Have You Read Rob Bell’s Newest Book?

Neither has anyone else!

But there are many in the Evangelical Christian community who are quite ready to state how wrong Bell is (or is going to be) in his yet-to-be-released book entitled, Love Wins. While I typically don’t write lengthy posts in regards to theological debate, I find this conversation fascinating. I am intrigued by its substance, as well as the manner in which we argue and debate in an online environment.

I first caught wind of the firestorm on Twitter. John Piper, who is described in Wikipedia as an evangelical, Calvinist, Christian preacher and author, currently serving as Pastor for Preaching and Vision of Bethlehem Baptist Church in Minneapolis, Minnesota, simply wrote “Farewell Rob Bell.” The tweet contained a link to a review on The Gospel Coalition website that takes on the perceived intentions of Bell’s book from the provocative promo video. Here’s the video…

 

I am one who has a more optimistic view of what this book may accomplish than Piper or those who seek to criticize it already. I kind of view this book release as history repeating itself. This isn’t the first time Bell has been called out for touting less-than-orthodox beliefs. But the consternation from some is probably more heightened because Bell seems to be tackling some of the “big rocks.”

The video is, and I believe very intentionally, provocative. It raises questions, rhetorical ones, that makes the listener have to wrestle with certain issues. The issues I see range from Universalism to Atonement theories to the very existence of Hell. The more orthodox (from fundamental to the classic Reformed) are crying foul…or at least heresy. Their view is that these questions are already answered. We don’t need to reinvestigate. The Scripture (from their viewpoint, interpretation, and tradition) is clear.

My feeling is this – people will like the book or not like the book based on the perspective, doctrinal belief, and theological camp they already live in. For some, to even raise questions about core doctrine is to denounce a whole series of foundational beliefs. I tend to like the questions, if only because these are the very questions that my students are raising. I don’t know if I will agree or not agree with Bell’s assessments. As with EVERYONE else, I haven’t read the book yet. But some aren’t willing to wait to hear him out before throwing him under the bus. But that’s because they’ve thrown him there before.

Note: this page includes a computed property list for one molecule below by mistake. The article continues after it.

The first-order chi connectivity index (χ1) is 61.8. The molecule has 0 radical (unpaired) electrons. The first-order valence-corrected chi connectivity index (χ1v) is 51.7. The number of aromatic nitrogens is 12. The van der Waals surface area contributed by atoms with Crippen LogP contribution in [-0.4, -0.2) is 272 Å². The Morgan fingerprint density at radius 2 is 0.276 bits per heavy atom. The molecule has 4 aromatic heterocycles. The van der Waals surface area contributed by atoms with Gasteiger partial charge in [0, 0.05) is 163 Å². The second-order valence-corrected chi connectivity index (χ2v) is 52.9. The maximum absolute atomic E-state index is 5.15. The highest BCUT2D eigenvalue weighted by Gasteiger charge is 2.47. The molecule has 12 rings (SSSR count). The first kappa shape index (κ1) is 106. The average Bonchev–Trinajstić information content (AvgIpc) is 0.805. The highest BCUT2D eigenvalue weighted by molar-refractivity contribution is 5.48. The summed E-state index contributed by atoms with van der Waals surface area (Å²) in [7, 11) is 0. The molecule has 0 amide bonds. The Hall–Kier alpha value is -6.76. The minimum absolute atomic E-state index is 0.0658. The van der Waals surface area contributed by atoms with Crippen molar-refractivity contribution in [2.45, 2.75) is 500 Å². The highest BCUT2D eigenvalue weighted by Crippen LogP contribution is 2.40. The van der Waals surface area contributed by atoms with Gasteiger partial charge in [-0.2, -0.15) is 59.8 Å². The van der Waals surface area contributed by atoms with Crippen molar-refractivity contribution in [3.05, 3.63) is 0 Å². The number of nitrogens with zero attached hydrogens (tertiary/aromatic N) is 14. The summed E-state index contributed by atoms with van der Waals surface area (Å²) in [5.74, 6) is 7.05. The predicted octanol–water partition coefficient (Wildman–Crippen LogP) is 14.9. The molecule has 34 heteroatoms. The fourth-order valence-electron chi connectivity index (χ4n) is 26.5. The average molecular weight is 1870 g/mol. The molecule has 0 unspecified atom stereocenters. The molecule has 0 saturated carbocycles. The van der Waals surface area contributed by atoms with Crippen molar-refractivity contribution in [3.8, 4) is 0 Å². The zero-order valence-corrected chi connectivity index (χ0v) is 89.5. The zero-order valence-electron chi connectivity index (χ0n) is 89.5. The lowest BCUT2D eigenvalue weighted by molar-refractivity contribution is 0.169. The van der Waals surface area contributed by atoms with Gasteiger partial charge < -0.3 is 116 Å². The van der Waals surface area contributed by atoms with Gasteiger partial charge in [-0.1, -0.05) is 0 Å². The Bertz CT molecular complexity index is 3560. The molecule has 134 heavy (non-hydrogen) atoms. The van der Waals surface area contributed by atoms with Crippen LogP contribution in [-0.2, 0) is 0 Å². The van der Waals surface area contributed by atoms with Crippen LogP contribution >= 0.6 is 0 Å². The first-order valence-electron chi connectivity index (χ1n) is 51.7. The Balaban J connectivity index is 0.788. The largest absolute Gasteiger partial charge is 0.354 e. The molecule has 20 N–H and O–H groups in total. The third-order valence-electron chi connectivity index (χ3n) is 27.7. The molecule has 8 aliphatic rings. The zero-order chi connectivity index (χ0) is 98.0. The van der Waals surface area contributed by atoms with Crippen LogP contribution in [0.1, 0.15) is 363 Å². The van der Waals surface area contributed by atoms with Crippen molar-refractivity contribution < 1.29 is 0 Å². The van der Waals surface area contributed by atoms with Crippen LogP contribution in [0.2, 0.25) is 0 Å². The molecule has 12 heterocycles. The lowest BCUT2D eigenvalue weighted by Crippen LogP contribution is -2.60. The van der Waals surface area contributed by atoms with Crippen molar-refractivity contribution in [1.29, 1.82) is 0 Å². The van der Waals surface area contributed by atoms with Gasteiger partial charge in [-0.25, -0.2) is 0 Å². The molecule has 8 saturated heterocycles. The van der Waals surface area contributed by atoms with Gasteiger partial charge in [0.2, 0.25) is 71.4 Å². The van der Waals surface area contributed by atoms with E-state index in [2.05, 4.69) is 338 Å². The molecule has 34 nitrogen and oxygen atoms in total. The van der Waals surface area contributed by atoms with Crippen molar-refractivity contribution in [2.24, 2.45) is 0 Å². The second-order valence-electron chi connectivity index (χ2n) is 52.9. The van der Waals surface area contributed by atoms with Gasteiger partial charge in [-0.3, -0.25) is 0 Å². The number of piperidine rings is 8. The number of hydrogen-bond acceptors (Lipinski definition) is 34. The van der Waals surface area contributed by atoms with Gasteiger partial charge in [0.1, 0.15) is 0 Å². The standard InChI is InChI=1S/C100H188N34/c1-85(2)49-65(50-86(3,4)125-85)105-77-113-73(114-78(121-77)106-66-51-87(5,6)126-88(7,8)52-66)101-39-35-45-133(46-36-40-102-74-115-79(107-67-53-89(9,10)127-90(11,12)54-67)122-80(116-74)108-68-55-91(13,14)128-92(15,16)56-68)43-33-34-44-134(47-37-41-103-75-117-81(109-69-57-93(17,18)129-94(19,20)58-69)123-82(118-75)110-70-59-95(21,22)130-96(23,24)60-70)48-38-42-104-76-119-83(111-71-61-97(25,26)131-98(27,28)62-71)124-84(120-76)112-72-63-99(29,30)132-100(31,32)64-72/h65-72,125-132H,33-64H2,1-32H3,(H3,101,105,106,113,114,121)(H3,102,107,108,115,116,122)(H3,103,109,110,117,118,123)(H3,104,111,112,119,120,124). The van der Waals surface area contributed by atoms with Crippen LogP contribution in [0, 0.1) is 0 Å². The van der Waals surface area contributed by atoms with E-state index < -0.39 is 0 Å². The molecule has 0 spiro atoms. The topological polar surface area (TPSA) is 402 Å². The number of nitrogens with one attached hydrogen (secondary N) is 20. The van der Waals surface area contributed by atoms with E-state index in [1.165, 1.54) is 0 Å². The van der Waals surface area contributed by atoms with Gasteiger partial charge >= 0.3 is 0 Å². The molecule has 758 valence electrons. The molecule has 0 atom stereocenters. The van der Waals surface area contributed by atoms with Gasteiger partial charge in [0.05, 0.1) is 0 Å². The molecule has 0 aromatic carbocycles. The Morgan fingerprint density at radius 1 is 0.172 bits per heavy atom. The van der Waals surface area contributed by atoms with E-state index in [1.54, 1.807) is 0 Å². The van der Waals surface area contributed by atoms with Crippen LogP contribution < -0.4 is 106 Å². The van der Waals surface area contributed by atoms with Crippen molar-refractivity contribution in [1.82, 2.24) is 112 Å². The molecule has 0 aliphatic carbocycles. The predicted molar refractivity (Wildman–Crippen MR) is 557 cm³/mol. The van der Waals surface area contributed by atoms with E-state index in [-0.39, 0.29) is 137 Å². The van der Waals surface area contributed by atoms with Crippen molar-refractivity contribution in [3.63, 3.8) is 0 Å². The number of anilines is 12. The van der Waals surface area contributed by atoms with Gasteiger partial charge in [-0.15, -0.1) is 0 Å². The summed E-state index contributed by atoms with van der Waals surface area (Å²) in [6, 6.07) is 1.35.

I think the whole thing is speculation until we read the book. Then let’s talk. I’m not afraid of the questions. At the end of the video, Rob simply walks away. That is a great, artistic move. It will either leave you reflecting or revolting. But it will definitely sell a few more copies.

In my own personal beliefs, I tend to agree with theologian and professor, Scot McKnight when he says, “I believe in hell, but I want to believe in hell the way Jesus does. I also believe in heaven, but I want to believe in heaven the way Jesus does.” The problem is – what Jesus believed about those things is open for interpretation.

I’m willing to go back to the drawing board and take a look at many of our traditional views and try to understand and discuss the options, as long as we can connect them to the Scripture and to our church traditions and to common sense. Some feel that the willingness to even talk about it is grounds for labeling a person as a heretic.

My advice: let’s wait and see. Let’s not be mean to each other. I think it’s ironic that people are so theologically and morally outraged and vocal over a book they haven’t read yet…a book entitled “Love Wins.”

Note: By the way, there are a lot of websites out there that are discussing this thing from a theological viewpoint. My motive in this post is not to try and win an argument. I’ve had a number of people ask me how I feel about this story and I thought it best to write it down in a blog post. I’d love to hear from you about how this discussion is playing out in your neck of the woods.

Please note: I reserve the right to delete comments that are offensive or off-topic.

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11 thoughts on “Have You Read Rob Bell’s Newest Book?

  1. My neck of the woods?…embarrassingly and discouragingly the same way that this discussion is playing out elsewhere.

    When the physical body turns on itself it leads to debilitating disease and eventually death, leaving hopelessness and fear in its wake. Why is the Church (the body of Christ) so quick to turn on itself in full view of a world that needs to hear the good news? (oops, there I am asking a rhetorical question)

    I don’t fully understand the gist of Piper’s tweet, “Farewell Rob Bell,” but to me it smacks of competition. In the tweet I hear the strains of “na, na, na, na, na, na, na, na, hey, hey, good-bye…” If it is a competition there are no winners in this type of contest and games of this vitriolic nature have no place in the body of Christ. As Jesus said, “It is finished,” and as Rob Bell says, “Love Wins.”

    Thanks for being a “grace”-ful voice in the midst of the din.

    • Thanks for adding some thoughts here Ryan. Great to hear from you. I agree that there can be a sense of competition. It sometimes looks like those in opposing theological camps prop up their prophetic voice while the other side attempts to tear it down. I am looking for the way to dialogue in a manner where love truly does win.